Pulling Up Lame

Loser versus loser: Handicapping the coming Supreme Court vacancies

 WASHINGTON, D.C.—The muggy summer has settled over the capital, and the political junkies have turned to handicapping the Supreme Court nominees—that is, the people who are thought to be possible candidates for the expected three openings.

This list of second- and third-rate jurists is unimpressive.

No wonder polls show that the public is tiring of the court. There are a couple of strong right-wingers in the group, but for the most part it's a bedraggled lot. Clarence Thomas and Antonin Scalia look like veritable giants in comparison. Following is a tip sheet on the grim prospects.


Relatively serious contenders

JAMES HARVIE WILKINSON III: By all odds the most prominent, the 60-year-old Wilkinson was appointed to the Fourth Circuit Court of Appeals in Richmond, Virginia, by President Reagan in 1984 and served as chief judge from 1996 to 2003. Born in New York, he clerked for Justice Lewis Powell and worked in the Reagan administration as deputy assistant attorney general in the civil rights division. Wilkinson ran for Congress from Virginia in the early '70s and lost. Then he became editorial-page editor at the Norfolk Virginian-Pilot. He has been a professor at the University of Virginia, his alma mater. The Fourth Circuit is not only conservative but the home base for the military. And Wilkinson can be counted on to defer to the Pentagon, especially when it comes to the war on terror. It was no surprise that this judge led the Court of Appeals in ruling that Yaser Hamdi, an American citizen captured in battle in Afghanistan, could be held indefinitely without access to a lawyer. The Supreme Court had to restrain Wilkinson and overturned that decision. Wilkinson has opposed affirmative action and the Violence Against Women Act. Wilkinson's supporters argue that he is no rubber-stamp ideologue but rather a pragmatic conservative who might end up following in the steps of Sandra O'Connor and Anthony Kennedy, as opposed to Thomas and Scalia. That may be, but Wilkinson looks more like a lickspittle for the Pentagon.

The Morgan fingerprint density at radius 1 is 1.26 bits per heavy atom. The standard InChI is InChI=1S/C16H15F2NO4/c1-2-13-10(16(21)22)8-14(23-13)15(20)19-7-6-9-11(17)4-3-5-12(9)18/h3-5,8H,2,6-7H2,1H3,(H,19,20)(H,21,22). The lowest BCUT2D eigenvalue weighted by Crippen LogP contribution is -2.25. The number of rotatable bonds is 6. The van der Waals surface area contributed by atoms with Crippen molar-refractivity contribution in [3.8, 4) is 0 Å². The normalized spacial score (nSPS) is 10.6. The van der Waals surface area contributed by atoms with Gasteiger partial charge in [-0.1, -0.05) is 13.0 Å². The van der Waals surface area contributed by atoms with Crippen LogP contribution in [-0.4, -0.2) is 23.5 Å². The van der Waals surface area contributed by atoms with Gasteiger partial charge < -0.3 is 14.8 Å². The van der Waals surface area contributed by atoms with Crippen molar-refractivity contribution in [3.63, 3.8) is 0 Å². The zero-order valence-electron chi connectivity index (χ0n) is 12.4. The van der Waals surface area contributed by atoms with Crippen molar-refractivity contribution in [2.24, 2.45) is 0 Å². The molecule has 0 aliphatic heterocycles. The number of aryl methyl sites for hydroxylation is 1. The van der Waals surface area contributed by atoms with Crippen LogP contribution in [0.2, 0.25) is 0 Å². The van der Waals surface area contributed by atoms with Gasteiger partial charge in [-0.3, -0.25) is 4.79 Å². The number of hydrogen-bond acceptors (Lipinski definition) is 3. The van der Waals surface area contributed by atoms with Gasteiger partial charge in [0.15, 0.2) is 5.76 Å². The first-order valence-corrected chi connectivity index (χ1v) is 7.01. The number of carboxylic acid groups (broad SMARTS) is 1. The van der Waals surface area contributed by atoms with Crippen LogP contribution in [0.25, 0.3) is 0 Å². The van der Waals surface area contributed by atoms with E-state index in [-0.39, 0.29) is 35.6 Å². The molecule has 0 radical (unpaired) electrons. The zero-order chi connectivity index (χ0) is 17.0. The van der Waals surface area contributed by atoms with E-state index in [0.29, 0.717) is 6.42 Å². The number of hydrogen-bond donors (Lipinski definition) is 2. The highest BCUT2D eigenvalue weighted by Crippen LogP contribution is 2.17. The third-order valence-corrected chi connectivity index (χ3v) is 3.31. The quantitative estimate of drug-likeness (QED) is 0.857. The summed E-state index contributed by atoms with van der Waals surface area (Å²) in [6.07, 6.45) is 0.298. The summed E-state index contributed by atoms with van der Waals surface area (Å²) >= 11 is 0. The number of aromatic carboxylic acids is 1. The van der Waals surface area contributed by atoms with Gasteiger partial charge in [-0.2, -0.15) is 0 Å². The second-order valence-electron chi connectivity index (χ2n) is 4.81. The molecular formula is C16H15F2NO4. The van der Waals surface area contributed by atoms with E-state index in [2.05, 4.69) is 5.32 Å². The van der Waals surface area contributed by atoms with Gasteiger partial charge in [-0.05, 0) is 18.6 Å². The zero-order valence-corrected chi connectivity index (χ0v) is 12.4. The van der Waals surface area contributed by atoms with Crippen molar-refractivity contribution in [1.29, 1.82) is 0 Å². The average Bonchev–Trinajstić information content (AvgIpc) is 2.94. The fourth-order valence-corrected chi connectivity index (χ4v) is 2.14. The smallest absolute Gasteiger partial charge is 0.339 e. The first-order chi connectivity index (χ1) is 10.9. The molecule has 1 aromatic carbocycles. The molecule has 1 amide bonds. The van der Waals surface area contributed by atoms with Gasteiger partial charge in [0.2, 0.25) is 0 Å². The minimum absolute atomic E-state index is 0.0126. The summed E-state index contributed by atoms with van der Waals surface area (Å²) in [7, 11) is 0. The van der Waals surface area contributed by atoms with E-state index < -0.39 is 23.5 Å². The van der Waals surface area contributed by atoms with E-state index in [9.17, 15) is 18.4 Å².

MICHAEL MCCONNELL: A Denver 10th Circuit judge, McConnell is known as a conservative legal scholar. He clerked under famed liberal D.C. Appeals Court judge J. Skelly Wright and then for William Brennan. Under Reagan, McConnell served in the Office of the Solicitor General and has taught at, among other places, the University of Chicago. He is vehemently against the Roe v. Wade decision, claiming that it confers a "private right" to use lethal violence to " 'solve' personal problems." Roe is "a gross misinterpretation of the Constitution," according to McConnell, and "an embarrassment to those who take constitutional law seriously." He supports an amendment to undo it and, additionally, wants to ensure that unborn children are protected under the Constitution. Federal and state legislatures should ban abortion, he thinks, and impose criminal sanctions on women who have them and on doctors who perform them.

McConnell does not appear to believe in any separation of church and state, having accused those who do—including John Paul Stevens, David Souter, Ruth Bader Ginsburg, and Stephen Breyer—of engaging in "extremist rhetoric." He says those who are hostile to such a separation, Scalia and Thomas, are "gutsy." He has testified before the House Judiciary Committee in favor of removing church-state separation from the Bill of Rights. McConnell is all for teaching creationism in public schools, writing in the Brigham Young University Law Review in 1993 that excluding such teachings "is to privilege the Darwinian orthodoxy and to shelter it from critical evaluation."